How has the Covid-19 pandemic shaped the future of work and office spaces?

Whilst the London Connectory usually concentrates on the mobility ecosystem, we also happen to be a very smart office space. For us, we see the nature of work and workspaces changing before our eyes. 

Social distancing and lockdown restrictions have meant that many workspaces are now redundant, with many companies viewing their offices as an unnecessary expense. Many firms like Facebook, Fujitsu and Twitter are offering unlimited work from home policies. So what role will the office take in the future? How will people work?  

What’s changed? 

For years, an ongoing conversation has been happening about the benefits of working from home vs. working in the office. We are now living in a time where there is no option but to sacrifice communal work, but will this trend stick once we have the choice to come back together? 

Well, looking at recent studies, seemingly staff are enjoying their new working lifestyle. According to McKinsey research: 

“80 percent of people questioned report that they enjoy working from home. Forty-one percent say that they are more productive than they had been before and 28 percent that they are as productive.”

https://www.mckinsey.com/business-functions/organization/our-insights/reimagining-the-office-and-work-life-after-covid-19#

Management and decision-makers now have more confidence in their employees’ ability to work from home, that coupled with the fact that corporate real estate is a very expensive business cost (usually the biggest line item after people costs), makes it easy to arrive at the conclusion that removing that cost is a good idea. 

There are other questions being raised about commuting. Remember commuting? Well, in pre-pandemic times it tended to be a cramped, expensive and ultimately a time-wasting exercise. Now, in the midst of a pandemic, we know that travelling is potentially life-threatening. One staff member in a busy tube carriage could cause an outbreak throughout the entire company resulting from one misplaced, unsanitised hand.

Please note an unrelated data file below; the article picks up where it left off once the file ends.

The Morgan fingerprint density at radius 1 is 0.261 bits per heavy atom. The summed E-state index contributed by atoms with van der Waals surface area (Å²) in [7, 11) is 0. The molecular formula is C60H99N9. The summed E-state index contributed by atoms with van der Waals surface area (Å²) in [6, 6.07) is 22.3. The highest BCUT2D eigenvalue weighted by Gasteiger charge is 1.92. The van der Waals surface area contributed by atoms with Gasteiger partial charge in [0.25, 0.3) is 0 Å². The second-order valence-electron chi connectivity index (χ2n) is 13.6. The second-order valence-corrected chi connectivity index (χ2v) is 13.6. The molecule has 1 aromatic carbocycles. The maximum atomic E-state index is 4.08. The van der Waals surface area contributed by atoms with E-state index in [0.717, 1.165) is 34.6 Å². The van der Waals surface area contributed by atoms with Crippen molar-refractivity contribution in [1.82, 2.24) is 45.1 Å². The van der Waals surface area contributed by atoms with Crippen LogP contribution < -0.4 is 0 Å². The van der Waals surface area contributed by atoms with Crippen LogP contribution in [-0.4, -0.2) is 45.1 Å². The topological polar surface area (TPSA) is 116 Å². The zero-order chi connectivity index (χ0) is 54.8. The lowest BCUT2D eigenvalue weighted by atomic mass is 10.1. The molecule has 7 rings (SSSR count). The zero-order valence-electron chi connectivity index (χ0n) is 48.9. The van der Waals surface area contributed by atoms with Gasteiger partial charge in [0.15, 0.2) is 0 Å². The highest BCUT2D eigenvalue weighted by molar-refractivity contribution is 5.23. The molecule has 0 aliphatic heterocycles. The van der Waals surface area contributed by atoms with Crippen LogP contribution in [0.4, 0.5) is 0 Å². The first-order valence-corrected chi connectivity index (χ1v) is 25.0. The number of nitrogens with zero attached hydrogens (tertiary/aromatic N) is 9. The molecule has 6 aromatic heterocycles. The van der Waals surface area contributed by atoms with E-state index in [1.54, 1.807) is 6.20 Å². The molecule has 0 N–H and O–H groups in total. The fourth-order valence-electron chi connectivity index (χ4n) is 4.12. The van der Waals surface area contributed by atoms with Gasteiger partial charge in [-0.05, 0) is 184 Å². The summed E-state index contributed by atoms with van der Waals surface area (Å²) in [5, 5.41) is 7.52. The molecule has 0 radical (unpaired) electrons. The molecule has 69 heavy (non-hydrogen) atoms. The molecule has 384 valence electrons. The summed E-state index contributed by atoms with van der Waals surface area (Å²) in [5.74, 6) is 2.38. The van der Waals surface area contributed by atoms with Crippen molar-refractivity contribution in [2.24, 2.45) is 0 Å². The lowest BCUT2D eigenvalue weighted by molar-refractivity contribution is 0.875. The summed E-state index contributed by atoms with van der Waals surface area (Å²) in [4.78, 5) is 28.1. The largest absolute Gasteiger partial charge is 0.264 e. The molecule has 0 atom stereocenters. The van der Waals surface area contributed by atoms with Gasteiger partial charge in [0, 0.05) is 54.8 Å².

In a less risky post-pandemic world, the question of commuting will remain – where did that hour go that I lost with my commute? What other things could staff be doing? The ability to complete life admin and care for children and family will decrease the external stresses and strains of working and personal life. In Switzerland, certain cantons count commuting time as working hours – could this be a new measure to incentivize working from home in the future? 

What will we lose? 

Working from home certainly has its benefits, both perceived and real, but everyone can point to times where interactions could be done in person. Conversations over the watercooler, shouting out an idea to a colleague or even the mental health costs in feeling like you’re out of the loop. These are aspects that are often unaccounted and forgotten in this work-from-home dialogue but are often crucial to the growth of a community, communication and ideation within a business. 

The so-called water-cooler chats may seem pretty innocuous when in the office (even a bit awkward) but it helps to keep us feel belonging and socially plugged in. Research from APA has shown that a lower social network at work (where we spend the most time) can mean 2.4 times greater risk of death over two decades. Ever heard that loneliness is like smoking 2 packs of cigarettes a day? Well, home-working in the long term might not help this trend. 

Zoom fatigue, we’ve all heard of it – but what actually is it? Human beings communicate by taking notice of an array of different signals given off such as hand gestures, facial expressions and body language. When we can’t see these things, our interest levels dwindle and our attention span shortens. 

Onboarding and retaining staff through community and belonging is already an issue for many firms pre-pandemic. Overcoming this challenge virtually may prove insurmountable. Many firms are working hard to provide a virtual alternative, but will this truly be a substitute? As a possible solution, we’ve created virtual rooms named after different hangout areas in the Connectory to help promote watercooler type chats that are so core to partnership and collaboration both inside a company and externally with others. Recreating this will be a very difficult task.